Background: Multidrug resistance (MDR), specifically to ampicillin and chloramphenicol, has complicated the treatment of Haemophilus influenzae type b (Hib) meningitis. This is worsened by use of prior antibiotics, which limits identification of the causative agent by culture and increases reliance on antigen detection.
Objective: We aimed to develop a PCR assay for detecting the family of Haemophilus integrating and conjugative elements (ICEs) represented by ICEHin1056 among antibiotic resistant Hib, and then apply this directly to CSF to diagnose Hib meningitis and predict organism susceptibility, irrespective of culture results.
Study Design: Primers specific for orf 51 of ICEHin1056 were designed and multiplexed with Bex primers, specific for H. influenzae, and tested on culture positive and negative cases.
Results: Of 73 Hib isolates, orf 51 PCR amplicons, predicting the presence of ICEs, were found in all 33 MDR isolates while only in 1 of 33 sensitive strains. The remaining 7 ampicillin susceptible, chloramphenicol and tetracycline resistant strains did not produce a PCR product to orf 51. PCR amplification from CSF specimens of these culture positive cases produced identical results with 100% and 97% positive and negative predictive values, respectively. Multiplex PCR to detect Bex and orf 51 identified another 16 MDR Hib cases among 81 culture-negative CSF samples.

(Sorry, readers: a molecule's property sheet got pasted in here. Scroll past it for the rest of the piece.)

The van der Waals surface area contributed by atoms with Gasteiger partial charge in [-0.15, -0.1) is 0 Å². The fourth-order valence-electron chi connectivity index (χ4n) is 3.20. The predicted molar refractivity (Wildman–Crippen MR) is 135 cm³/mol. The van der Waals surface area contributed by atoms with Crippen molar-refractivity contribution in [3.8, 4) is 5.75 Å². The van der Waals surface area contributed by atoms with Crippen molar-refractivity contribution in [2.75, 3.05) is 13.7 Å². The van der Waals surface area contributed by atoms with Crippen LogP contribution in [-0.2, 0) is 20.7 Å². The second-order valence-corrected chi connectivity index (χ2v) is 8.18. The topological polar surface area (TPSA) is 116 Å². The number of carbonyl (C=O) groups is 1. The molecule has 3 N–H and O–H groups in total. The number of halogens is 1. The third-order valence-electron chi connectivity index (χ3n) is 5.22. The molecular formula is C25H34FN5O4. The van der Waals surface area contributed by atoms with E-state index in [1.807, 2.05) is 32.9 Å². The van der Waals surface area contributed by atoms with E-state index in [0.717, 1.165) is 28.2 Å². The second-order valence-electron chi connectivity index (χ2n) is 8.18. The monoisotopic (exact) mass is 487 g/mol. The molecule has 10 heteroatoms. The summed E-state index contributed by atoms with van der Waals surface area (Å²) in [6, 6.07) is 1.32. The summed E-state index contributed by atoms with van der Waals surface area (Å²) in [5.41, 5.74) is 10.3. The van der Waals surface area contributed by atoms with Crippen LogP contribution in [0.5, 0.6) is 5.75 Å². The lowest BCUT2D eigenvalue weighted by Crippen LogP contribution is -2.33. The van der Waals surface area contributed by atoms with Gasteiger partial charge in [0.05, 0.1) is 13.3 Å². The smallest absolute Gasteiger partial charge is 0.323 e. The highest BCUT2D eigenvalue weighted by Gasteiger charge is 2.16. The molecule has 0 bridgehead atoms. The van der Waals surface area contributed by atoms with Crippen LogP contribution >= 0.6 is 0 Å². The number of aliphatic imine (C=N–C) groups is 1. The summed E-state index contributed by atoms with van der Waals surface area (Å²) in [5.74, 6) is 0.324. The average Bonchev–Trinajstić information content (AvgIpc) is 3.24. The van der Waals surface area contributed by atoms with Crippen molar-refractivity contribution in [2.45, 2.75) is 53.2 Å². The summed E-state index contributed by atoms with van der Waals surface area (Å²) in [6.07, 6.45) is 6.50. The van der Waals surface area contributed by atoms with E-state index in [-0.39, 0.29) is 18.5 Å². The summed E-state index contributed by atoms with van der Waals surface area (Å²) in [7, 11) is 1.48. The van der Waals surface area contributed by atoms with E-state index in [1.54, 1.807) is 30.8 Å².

Conclusions: Direct PCR for orf 51 in CSF identified resistance pattern of 51% more Hib strains than culture alone (110 versus 73). The ability to detect MDR, in culture negative Hib meningitis cases has significant implications for better directing antibiotic treatment of meningitis cases and thus for preventing disability and death.
From the *Department of Microbiology, Dhaka Shishu (Children) Hospital, Dhaka, Bangladesh; †Department of International Health, Bloomberg School of Public Health, Johns Hopkins University, Baltimore, MD; ‡Child Health Programme, ICDDR,B, Dhaka, Bangladesh; §Department of Child and Adolescent Health and Development, World Health Organization, Geneva, Switzerland; and ∥Infectious Diseases and Clinical Microbiology, University of Oxford, UK.
Accepted for publication July 6, 2007.
Nurul Islam, PhD, is currently with the Laboratory of Genetics, National Institute on Aging, National Institutes of Health, Baltimore, MD.
The study was partially supported by the Wellcome Trust—Burroughs Wellcome Fund Infectious Disease Initiative; the Department of Child and Adolescent Health and Development, World Health Organization, Geneva, Switzerland; and Dhaka Shishu Hospital, Bangladesh.
Address for correspondence: Samir K. Saha, PhD, Professor and Head, Department of Microbiology, Bangladesh Institute of Child Health, Dhaka Shishu (Children) Hospital, Dhaka 1207, Bangladesh.- E-mail firstname.lastname@example.org.